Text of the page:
NOTE: This amount allows for a full 103″ lengthwise cut. We used this same upholstery velvet in several projects within our series and so were able to use the large remaining piece for other cuts. If you are only making a valance, see the Getting Started notes below for cutting alternatives. You may be able to get away with a just 1½ yards.
- 3 yards of heavy decorative tassel trim; we used tri-tassel upholstery quality trim with accent crystals (purchased locally)
- All-purpose thread to match fabrics and trim
- See-through ruler
- Tape measure
- Fabric pen or pencil
- Iron and ironing board
- Scissors or rotary cutter and mat
- Seam gauge
- Seam ripper
- Straight pins
- Since both the voile and the lace we selected were 54″ in width, we opted to use the full width of fabric for all four panels. After hemming, this gave us approximately 200″ with which to work to drape across the width.
- The rule of thumb for curtain width is usually two and a half times the width of the rod, which makes our 200″ slightly less than that standard optimum of 247½” for our 99″ span. However, the lovely drape of the voile gives additional volume, and so we didn’t feel as if there was not enough fabric. However, think about the finished look you want, and adjust accordingly. For a straighter hang, narrow your panels. For a fuller look, increase your panels and/or add more panels.
- Measure from the top of the rod to the floor. This is your finished height. Add 6” for a nice hem.
- Measure the circumference of your rod, then add about an inch for ease plus a ½” for the seam allowance. The rod on which the sheer panels hang in our sample measured just under 1″. So our equation was 1″ + 1″ + ½ ” = 2½”.
- A well-made drape has a full double turned hem at the bottom of at least 3″, which means you need a total of 6″ with which to work. This full-depth hem is especially important when working with sheers as it acts as balast to help weight the panel so it hangs down nicely.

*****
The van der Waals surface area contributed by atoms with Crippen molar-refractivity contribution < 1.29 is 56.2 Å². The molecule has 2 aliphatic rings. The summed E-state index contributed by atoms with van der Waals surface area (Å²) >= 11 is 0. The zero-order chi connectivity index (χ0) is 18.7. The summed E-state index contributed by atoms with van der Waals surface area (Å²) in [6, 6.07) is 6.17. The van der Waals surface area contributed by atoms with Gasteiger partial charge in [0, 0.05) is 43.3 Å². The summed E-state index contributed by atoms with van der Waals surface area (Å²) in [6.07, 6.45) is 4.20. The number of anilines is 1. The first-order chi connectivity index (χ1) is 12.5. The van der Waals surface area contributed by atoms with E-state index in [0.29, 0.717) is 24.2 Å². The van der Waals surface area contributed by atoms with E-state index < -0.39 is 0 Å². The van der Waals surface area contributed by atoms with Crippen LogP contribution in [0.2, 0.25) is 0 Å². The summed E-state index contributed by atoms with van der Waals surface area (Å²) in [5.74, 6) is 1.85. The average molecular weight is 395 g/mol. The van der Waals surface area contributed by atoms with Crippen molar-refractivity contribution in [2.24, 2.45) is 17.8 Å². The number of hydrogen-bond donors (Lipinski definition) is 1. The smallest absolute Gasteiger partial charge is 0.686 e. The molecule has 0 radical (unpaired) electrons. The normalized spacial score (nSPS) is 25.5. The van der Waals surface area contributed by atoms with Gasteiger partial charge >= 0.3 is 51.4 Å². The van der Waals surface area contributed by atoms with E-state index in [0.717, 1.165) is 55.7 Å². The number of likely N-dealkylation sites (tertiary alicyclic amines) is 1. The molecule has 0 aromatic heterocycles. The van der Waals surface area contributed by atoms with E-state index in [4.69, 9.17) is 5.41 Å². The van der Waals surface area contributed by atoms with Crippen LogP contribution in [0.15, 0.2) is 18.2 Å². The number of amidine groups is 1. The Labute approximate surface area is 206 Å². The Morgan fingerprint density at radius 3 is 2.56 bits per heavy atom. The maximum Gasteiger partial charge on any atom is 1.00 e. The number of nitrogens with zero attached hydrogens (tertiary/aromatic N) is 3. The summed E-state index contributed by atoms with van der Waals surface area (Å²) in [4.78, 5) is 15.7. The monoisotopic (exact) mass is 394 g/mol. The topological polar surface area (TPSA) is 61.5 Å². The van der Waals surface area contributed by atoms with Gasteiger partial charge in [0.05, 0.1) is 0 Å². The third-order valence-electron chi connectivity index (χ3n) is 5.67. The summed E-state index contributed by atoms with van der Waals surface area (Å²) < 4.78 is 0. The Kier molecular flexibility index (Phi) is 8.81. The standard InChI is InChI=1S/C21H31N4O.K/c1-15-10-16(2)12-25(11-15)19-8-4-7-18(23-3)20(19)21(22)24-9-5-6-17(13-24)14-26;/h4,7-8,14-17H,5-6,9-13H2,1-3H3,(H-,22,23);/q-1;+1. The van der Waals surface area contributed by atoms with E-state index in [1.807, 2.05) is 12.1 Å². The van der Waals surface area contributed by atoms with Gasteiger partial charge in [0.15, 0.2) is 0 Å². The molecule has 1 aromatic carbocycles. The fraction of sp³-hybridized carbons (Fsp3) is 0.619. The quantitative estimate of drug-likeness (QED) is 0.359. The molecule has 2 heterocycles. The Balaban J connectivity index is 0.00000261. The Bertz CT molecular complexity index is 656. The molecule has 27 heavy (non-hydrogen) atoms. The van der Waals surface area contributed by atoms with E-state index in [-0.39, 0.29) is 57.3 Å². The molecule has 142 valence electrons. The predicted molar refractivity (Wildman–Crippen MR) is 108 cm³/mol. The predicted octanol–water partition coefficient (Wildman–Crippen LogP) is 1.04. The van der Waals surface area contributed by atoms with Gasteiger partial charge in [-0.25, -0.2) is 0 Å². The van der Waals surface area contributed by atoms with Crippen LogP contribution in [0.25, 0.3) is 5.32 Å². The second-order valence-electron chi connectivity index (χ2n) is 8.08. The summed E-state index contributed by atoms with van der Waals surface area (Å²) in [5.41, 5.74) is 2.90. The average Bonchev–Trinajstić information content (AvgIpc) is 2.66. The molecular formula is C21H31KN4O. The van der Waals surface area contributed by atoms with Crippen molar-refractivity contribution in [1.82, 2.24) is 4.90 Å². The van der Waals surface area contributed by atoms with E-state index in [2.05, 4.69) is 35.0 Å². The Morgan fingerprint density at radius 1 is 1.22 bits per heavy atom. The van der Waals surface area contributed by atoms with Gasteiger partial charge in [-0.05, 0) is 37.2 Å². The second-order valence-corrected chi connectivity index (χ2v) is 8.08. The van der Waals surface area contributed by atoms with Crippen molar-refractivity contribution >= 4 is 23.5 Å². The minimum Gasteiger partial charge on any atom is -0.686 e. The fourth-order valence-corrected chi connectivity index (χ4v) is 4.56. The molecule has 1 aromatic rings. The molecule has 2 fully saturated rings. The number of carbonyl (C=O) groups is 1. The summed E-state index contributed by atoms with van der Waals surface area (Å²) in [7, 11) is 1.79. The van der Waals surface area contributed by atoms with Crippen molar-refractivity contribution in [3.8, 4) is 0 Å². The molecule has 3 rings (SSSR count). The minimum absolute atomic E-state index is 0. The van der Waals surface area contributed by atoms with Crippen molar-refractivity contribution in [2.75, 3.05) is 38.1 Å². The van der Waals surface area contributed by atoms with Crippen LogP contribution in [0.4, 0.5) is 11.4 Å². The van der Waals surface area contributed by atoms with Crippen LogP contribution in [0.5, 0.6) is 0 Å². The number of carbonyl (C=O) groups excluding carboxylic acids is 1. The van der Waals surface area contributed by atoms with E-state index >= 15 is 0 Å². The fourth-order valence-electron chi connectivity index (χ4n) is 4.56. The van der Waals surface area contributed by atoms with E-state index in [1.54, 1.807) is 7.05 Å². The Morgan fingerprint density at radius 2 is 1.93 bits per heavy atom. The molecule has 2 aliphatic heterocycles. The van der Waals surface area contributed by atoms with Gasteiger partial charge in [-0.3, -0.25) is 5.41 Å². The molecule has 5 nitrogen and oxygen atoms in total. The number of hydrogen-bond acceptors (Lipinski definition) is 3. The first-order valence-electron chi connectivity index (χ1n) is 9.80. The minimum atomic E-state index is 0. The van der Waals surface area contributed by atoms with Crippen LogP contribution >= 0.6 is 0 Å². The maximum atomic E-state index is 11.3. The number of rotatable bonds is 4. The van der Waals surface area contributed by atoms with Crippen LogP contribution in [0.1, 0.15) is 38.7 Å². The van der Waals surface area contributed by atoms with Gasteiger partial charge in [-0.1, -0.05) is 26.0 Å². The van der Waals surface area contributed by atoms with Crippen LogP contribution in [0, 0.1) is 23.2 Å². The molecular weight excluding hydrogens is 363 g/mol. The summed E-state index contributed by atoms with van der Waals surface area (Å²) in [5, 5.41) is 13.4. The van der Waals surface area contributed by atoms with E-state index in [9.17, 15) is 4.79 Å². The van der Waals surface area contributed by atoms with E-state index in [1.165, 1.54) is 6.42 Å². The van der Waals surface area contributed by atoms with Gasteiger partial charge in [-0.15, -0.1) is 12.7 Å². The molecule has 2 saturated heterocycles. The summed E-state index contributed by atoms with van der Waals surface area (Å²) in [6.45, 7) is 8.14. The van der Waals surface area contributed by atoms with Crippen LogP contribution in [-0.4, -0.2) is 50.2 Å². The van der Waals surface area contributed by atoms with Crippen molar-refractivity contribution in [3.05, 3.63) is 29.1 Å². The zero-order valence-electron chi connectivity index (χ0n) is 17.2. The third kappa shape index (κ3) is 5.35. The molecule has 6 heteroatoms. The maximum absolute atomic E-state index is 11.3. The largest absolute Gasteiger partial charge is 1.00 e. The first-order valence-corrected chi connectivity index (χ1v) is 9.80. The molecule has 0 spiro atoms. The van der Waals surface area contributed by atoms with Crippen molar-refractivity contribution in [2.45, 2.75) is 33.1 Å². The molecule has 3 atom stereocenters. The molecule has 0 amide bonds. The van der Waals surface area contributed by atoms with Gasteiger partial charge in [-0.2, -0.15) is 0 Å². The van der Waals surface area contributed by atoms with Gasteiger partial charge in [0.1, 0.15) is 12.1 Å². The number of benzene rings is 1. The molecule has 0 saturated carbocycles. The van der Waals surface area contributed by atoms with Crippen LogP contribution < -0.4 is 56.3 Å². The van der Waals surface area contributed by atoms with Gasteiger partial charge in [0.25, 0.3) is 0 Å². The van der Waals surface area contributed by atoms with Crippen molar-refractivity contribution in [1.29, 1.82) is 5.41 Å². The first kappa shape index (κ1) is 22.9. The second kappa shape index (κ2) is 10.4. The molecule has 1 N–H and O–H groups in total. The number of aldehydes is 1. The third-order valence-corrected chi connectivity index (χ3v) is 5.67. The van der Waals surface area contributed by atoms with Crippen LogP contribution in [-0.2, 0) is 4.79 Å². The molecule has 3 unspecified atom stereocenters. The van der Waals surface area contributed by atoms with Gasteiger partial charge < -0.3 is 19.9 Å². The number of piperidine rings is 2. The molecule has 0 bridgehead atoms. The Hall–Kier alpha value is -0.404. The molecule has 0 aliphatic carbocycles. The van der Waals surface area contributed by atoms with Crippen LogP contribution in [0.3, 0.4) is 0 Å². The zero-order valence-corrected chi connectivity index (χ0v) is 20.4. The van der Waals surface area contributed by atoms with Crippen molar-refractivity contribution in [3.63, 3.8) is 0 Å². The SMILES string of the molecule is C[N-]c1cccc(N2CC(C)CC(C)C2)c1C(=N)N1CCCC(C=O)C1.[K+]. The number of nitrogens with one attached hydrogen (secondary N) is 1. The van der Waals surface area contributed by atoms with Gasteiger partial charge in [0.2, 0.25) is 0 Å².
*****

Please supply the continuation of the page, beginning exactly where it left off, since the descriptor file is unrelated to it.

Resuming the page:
- Your final cut length equation is: the rod to floor measurement + 6″ for a bottom hem + the rod pocket sum. In our sample that meant: 90″ + 6″ + 2½” = 98½”.
- We started with two lace panels at full WOF x 98½” and two voile panels at full WOF x 98½”.
- Our valance finishes at 12″ deep, which is a nice proportion for our panel height. If your panels are much longer or shorter, you may want to consider altering the depth accordingly.
- Cut one piece using the following equations: the finished depth times two plus 1″ for seam allowance (in our sample that was 12″ x 2 + 1″ = 25″), and the finished width of the rod plus 4″ for side hems (in our sample that was 99″ + 4″ = 103″).
- Our valance cut was 103″ x 25″.
- As mentioned above in the supply list, we purchased enough yardage to do a full-length vertical cut to avoid seams through the valance. If you are not planning to use velvet for any other projects, and would rather not end up with so much extra, you may want to consider cutting several horizontal panels and seaming them together to create your required length. Had we done this, we could have gotten away with just 1½ yards of 54″ velvet: one 25″ x WOF panel and two 25″ x 25½” panel. When seamed together (one shorter panel on either end of the longer panel), we would have ended up with the same 103″. We recommend the two seams rather than one center seam to avoid the rather awkward look of a seam smack dab in the middle of the valance.